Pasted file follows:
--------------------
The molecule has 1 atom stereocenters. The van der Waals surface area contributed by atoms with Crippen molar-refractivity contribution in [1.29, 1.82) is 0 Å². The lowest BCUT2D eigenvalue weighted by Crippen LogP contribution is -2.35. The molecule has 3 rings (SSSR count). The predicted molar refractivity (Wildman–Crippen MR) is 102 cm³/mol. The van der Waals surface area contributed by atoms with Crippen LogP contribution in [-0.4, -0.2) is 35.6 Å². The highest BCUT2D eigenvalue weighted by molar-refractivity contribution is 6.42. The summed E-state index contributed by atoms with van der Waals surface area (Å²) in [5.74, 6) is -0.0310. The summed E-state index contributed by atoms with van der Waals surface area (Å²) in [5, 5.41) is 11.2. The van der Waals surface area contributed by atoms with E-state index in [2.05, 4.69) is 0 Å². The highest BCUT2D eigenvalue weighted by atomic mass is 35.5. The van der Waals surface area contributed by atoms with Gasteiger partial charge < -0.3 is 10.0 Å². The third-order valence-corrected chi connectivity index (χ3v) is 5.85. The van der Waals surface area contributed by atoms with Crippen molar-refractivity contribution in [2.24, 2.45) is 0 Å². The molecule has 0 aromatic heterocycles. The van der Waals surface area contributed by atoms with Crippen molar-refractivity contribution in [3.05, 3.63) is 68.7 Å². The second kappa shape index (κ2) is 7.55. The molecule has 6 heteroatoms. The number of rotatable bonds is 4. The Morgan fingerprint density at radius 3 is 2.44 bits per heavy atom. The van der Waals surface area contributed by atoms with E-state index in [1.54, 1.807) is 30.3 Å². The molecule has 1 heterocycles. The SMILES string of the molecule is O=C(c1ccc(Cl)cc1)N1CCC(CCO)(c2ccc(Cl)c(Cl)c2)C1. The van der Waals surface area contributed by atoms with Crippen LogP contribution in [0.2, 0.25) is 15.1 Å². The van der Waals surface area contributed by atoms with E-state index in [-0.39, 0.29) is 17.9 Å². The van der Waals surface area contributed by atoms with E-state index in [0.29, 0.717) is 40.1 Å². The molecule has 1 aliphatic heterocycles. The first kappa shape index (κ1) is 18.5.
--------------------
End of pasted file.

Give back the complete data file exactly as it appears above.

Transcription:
The molecule has 1 atom stereocenters. The van der Waals surface area contributed by atoms with Crippen molar-refractivity contribution in [1.29, 1.82) is 0 Å². The lowest BCUT2D eigenvalue weighted by Crippen LogP contribution is -2.35. The molecule has 3 rings (SSSR count). The predicted molar refractivity (Wildman–Crippen MR) is 102 cm³/mol. The van der Waals surface area contributed by atoms with Crippen LogP contribution in [-0.4, -0.2) is 35.6 Å². The highest BCUT2D eigenvalue weighted by molar-refractivity contribution is 6.42. The summed E-state index contributed by atoms with van der Waals surface area (Å²) in [5.74, 6) is -0.0310. The summed E-state index contributed by atoms with van der Waals surface area (Å²) in [5, 5.41) is 11.2. The van der Waals surface area contributed by atoms with E-state index in [2.05, 4.69) is 0 Å². The highest BCUT2D eigenvalue weighted by atomic mass is 35.5. The van der Waals surface area contributed by atoms with Gasteiger partial charge < -0.3 is 10.0 Å². The third-order valence-corrected chi connectivity index (χ3v) is 5.85. The van der Waals surface area contributed by atoms with Crippen molar-refractivity contribution in [2.24, 2.45) is 0 Å². The molecule has 0 aromatic heterocycles. The van der Waals surface area contributed by atoms with Crippen molar-refractivity contribution in [3.05, 3.63) is 68.7 Å². The second kappa shape index (κ2) is 7.55. The molecule has 6 heteroatoms. The number of rotatable bonds is 4. The Morgan fingerprint density at radius 3 is 2.44 bits per heavy atom. The van der Waals surface area contributed by atoms with E-state index in [1.54, 1.807) is 30.3 Å². The molecule has 1 heterocycles. The SMILES string of the molecule is O=C(c1ccc(Cl)cc1)N1CCC(CCO)(c2ccc(Cl)c(Cl)c2)C1. The van der Waals surface area contributed by atoms with Crippen LogP contribution in [0.2, 0.25) is 15.1 Å². The van der Waals surface area contributed by atoms with E-state index in [-0.39, 0.29) is 17.9 Å². The van der Waals surface area contributed by atoms with E-state index in [0.29, 0.717) is 40.1 Å². The molecule has 1 aliphatic heterocycles. The first kappa shape index (κ1) is 18.5.